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How various professions use role play, sometimes by other names

Posted Nov 11 2009 10:04pm
Sometimes people think they know a lot about role play. Sometimes people question the value of role play. However, role play -- a relative of improvised theatre which has its roots in the method known as psychodrama -- is everywhere.

Not everybody who does role play has received actual training in the technique, and thereby is the problem. But there are groups that value and use role play in their work and standardize its use.

You'll find mentions of role play in various disciplines, although it sometimes goes by other names in its documentation.

There is a group called the Association of Standardized Patient Examiners, for example. The group trains using role play, otherwise known as simulations, helping nurses, doctors and others improve their skills. Some firms train attorneys using simulations -- Trial Lawyers College is a leader in this work in the legal profession-- and the U.S. military could not function without it.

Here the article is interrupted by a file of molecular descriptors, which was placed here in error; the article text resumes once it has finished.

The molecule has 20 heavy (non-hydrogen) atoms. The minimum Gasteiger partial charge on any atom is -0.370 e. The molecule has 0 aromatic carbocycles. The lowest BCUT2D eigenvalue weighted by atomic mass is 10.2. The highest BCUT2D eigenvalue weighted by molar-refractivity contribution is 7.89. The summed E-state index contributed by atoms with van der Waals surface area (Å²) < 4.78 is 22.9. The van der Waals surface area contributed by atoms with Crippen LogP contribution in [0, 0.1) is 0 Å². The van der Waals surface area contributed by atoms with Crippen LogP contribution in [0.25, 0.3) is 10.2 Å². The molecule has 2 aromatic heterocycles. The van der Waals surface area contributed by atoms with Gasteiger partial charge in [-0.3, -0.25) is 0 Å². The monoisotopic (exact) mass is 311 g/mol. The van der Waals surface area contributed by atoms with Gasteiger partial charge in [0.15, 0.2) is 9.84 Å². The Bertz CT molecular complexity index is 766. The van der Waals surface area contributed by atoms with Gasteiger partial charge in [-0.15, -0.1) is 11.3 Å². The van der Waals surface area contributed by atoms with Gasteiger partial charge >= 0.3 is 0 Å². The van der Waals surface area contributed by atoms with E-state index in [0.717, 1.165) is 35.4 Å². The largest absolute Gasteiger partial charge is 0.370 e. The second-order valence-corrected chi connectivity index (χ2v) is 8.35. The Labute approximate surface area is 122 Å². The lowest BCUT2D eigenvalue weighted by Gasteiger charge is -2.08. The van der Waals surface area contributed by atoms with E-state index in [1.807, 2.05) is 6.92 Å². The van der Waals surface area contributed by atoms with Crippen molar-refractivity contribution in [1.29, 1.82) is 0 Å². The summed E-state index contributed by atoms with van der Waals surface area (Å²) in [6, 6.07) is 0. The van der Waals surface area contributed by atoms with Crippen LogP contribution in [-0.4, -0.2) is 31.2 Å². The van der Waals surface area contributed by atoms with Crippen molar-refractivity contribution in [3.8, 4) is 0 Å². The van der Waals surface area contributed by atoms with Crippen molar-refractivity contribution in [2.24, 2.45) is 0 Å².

Gregory Ford, a well-known psychodramatist in Washington, D.C., offers these resources:

Here's an example of exploration of the use of role play in training in the medical profession.

For a history of the Standardized Patients methodology, you'lll find information here.

The organization that governs the licensing of people who teach using simulation in the medical profession is here.

Researchers who are interested in doing more research on the efficacy of role play might look under the specific discipline area in which which the training is to take place and then look under training and then look under simulations or role play.

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